commissioned the Logghe Bros., of Detroit, to build tube-chassis Comets with one-piece flip-top bodies for the 1966 season.
This gave Nicholson such a performance advantage that the only driver who had the potential to defeat him was his protégé
and Comet teammate, "Fast Eddie" Schartman. Today's Funny Cars still use the same flip-top format that was established by
Nicholson's Eliminator I Comet. Nicholson was virtually undefeated in 1966 and recorded the first Funny Car seven-second clocking
at Martin, Mich., late that summer. He enjoyed another banner season in 1967 with his Eliminator II, but when Funny Cars switched
to supercharged engines late that year, Nicholson became concerned with the danger of blower explosions and engine fires.
After completing the 1968 season with his 7.3-second Eliminator Cougar, Nicholson teamed with Sox & Martin, Bill Jenkins,
and Dick Landy to form a match race circuit with carbureted, four-speed-equipped heads-up Super Stock cars, a throwback to
the original A/FX vehicles of the mid-1960s. "The Funny Cars had just gotten too out of hand," said Nicholson. "They no longer
resembled what Detroit was trying to sell. Chrysler already had backed out of Funny Car racing in 1967 when they had Sox &
Martin and Landy start their Super Stock clinics. We just wanted to get our original fans back." Nicholson converted Jerry
Harvey's 1966 A/FX Mustang into a heads-up Super Stocker and drove it to a victory in Street at the 1969 Springnationals while
campaigning the car in A/MP. The popularity of the heads-up nine-second entries on the match race circuit prompted NHRA to
create the Pro Stock category in 1970. Competing with a hastily prepared Ford Maverick that was built in just seven days,
Nicholson qualified for the Winternationals but fell to the overwhelming number of Dodge and Plymouth entries. He became dominant
on the match race circuit, however, and during one August stretch ran up a streak of 45 consecutive round-wins. Working with
assistants Earl Wade and Dave McGrane, he perfected the SOHC 427 Hemi combination and became Ford's first Pro Stock winner
with his victory at the 1971 Summernationals. Nicholson switched to a 351-Cleveland small-block-powered Ford Pinto in 1972,
and the move eventually rewarded him with three consecutive wins at the AHRA Winternationals and NHRA Winternationals and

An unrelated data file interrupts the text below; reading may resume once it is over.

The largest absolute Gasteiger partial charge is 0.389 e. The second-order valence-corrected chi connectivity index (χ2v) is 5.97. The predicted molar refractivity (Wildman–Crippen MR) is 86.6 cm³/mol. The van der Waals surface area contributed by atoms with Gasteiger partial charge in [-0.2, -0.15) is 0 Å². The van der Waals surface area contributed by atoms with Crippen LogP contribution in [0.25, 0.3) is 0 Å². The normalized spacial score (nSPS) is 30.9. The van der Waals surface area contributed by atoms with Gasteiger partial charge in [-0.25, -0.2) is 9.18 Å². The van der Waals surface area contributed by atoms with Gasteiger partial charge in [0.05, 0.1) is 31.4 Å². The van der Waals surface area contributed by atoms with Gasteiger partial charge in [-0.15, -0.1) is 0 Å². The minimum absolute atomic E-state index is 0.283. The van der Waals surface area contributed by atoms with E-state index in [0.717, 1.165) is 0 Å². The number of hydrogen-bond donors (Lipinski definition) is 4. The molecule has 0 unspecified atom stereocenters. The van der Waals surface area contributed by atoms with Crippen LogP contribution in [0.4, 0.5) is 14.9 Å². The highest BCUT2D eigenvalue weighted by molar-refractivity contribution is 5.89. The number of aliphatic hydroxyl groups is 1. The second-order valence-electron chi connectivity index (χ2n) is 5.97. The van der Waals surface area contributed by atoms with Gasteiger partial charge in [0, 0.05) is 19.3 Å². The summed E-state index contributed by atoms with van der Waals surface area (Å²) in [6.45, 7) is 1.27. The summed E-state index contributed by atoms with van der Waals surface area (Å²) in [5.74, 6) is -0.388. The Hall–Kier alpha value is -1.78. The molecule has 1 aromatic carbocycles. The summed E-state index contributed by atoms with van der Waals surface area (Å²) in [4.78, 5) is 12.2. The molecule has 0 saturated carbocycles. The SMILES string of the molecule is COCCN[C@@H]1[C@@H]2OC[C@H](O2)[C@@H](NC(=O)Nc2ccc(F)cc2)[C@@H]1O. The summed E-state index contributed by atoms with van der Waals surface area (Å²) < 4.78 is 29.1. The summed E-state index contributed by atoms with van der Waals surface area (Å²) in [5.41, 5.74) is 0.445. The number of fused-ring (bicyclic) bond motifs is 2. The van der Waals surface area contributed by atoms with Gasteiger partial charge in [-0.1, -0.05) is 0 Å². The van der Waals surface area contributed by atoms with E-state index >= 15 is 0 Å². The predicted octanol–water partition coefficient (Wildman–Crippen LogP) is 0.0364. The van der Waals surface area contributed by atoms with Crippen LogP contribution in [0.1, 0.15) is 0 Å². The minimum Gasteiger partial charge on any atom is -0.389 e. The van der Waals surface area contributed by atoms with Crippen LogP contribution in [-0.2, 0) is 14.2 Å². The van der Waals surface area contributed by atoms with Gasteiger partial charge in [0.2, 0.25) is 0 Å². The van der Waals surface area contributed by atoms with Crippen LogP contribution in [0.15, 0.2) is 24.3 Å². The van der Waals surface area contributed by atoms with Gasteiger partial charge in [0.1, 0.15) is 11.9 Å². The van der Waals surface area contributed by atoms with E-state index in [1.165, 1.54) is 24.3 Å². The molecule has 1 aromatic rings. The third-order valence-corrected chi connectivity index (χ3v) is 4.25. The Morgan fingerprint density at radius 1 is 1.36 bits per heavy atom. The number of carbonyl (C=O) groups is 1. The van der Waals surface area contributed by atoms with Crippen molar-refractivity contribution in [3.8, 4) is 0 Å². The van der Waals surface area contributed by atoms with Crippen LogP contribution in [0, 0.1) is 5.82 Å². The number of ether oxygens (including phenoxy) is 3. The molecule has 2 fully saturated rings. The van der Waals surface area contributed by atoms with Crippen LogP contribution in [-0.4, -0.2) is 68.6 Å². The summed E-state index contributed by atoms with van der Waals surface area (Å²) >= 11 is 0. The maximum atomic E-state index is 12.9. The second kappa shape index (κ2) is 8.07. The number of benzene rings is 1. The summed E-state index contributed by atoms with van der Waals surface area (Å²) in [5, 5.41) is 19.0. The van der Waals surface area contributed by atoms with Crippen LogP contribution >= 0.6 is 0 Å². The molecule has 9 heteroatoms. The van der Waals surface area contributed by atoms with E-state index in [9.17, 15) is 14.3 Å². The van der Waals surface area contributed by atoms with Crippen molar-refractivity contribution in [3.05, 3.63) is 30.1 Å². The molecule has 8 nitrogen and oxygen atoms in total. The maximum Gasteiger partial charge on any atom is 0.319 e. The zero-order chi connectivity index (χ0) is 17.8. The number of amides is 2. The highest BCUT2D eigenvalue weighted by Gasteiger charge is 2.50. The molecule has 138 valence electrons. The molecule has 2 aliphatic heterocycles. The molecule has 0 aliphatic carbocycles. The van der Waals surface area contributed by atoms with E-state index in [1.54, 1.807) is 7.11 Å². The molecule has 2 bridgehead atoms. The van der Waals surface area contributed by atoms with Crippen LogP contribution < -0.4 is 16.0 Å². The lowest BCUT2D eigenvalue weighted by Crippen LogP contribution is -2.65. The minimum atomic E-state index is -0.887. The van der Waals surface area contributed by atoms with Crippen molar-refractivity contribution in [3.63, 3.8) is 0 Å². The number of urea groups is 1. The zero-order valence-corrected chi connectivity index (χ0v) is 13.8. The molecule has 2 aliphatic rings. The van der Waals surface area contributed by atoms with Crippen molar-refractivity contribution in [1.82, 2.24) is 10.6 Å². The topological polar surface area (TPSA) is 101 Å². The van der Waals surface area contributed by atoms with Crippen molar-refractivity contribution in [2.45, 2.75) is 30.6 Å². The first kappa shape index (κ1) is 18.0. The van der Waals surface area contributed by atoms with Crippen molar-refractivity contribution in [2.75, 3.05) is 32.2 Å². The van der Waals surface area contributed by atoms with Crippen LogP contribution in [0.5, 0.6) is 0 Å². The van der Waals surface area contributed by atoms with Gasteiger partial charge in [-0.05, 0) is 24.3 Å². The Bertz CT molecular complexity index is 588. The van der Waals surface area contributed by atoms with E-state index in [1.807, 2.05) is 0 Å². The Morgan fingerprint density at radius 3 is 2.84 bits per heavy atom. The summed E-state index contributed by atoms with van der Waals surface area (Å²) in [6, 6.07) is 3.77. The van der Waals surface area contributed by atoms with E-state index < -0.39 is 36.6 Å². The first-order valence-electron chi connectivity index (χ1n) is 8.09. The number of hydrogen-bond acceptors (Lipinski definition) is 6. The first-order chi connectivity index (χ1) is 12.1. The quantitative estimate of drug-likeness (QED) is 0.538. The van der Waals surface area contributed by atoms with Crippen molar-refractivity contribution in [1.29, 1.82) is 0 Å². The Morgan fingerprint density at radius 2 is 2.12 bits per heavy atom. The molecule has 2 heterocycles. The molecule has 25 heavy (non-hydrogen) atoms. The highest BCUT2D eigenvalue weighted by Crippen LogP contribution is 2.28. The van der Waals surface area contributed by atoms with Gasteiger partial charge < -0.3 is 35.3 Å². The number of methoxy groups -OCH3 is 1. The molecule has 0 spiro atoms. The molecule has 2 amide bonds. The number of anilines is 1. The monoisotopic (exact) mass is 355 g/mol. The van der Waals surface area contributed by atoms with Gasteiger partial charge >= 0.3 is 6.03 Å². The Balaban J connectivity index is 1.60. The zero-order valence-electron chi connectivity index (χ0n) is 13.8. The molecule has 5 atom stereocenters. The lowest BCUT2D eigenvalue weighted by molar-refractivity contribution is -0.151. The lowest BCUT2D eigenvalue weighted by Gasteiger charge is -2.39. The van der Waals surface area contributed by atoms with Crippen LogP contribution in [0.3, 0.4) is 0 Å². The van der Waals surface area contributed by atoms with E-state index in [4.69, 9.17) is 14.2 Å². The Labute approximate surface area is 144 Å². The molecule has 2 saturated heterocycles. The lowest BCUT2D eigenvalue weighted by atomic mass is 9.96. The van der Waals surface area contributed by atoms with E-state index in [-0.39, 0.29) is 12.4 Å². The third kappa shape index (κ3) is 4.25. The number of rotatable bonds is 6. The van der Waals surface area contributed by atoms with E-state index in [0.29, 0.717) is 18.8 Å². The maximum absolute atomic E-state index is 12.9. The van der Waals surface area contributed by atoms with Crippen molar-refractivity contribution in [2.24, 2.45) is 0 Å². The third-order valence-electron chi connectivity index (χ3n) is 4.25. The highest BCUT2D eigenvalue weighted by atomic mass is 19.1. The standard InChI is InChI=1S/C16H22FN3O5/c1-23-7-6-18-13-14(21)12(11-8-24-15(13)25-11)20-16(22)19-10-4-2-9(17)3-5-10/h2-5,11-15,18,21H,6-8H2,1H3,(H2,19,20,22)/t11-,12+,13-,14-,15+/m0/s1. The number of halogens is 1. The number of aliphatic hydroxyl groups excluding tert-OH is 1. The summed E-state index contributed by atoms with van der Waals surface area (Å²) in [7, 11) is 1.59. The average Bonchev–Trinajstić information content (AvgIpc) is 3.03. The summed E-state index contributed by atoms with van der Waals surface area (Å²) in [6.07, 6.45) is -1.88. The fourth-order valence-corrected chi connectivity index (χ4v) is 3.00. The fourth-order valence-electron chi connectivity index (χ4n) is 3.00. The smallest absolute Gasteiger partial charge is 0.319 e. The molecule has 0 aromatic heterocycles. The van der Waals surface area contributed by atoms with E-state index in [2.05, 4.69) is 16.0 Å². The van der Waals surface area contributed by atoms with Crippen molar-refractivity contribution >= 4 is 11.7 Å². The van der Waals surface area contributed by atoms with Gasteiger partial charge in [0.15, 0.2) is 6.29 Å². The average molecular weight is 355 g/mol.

Gatornationals to open up the 1973 season. He was runner-up at the 1974 U.S. Nationals and 1976 Summernationals as a warm-up
to his championship campaign of 1977. He won the Gatornationals, Springnationals, and U.S. Nationals in five final-round appearances
in 1977 to claim the Winston title. But a deciding factor in his championship season was a race that he did not win. Nicholson's
chief rival at the time was defending 1976 champion Larry Lombardo, who drove Bill Jenkins' Monza. Championship points at
that time were earned at both national and divisional races, and though Nicholson had run his quota of divisional races, he
attended an event that Lombardo needed to win and ran as a blocker. "We qualified low on purpose so that we could race Larry
early in eliminations," said Nicholson. "I beat him in the first round and kept him from earning a lot of points he otherwise
would have earned." Lombardo eventually slipped to third in the points standings, and Nicholson beat out second-place Bob
Glidden by more than 1,400 points to earn the national title. Nicholson continued to campaign with his Ford entries through
the 1980 season before retiring. In 1988, however, he returned to drag racing with a nostalgia version of his 7.5-second,
152-mph Chevy Bel Air, which he still campaigns today. Please note, Nicholson holds many drag racing "firsts": the first Funny
Car 7-second run with a 7.96 in September, 1966; the first 8-second Pro Stock match race time in March of 1973; the first
7-second match-race Pro Stock time, a 7.99 at Englishtown, New Jersey in the spring of 1978; the first flip-top funny car.
He has been inducted into the International Drag Racing Hall of Fame in Ocala, Fla., and the Motorsports Hall of Fame in Novi,
Mich. Jim Hill says, "Talk about roving ambassadors of drag racing and Dyno Don's image miraculously emerges! The man never
met a dragstrip he didn't like and would probably race for trophies if prize money weren't available. Another cool thing about
Dyno is his grace under fire. As competitive as anyone but seems to truly understand the scheme of things, and has been known
to be cordial even after losing a tough race. Other drag racers, take note!"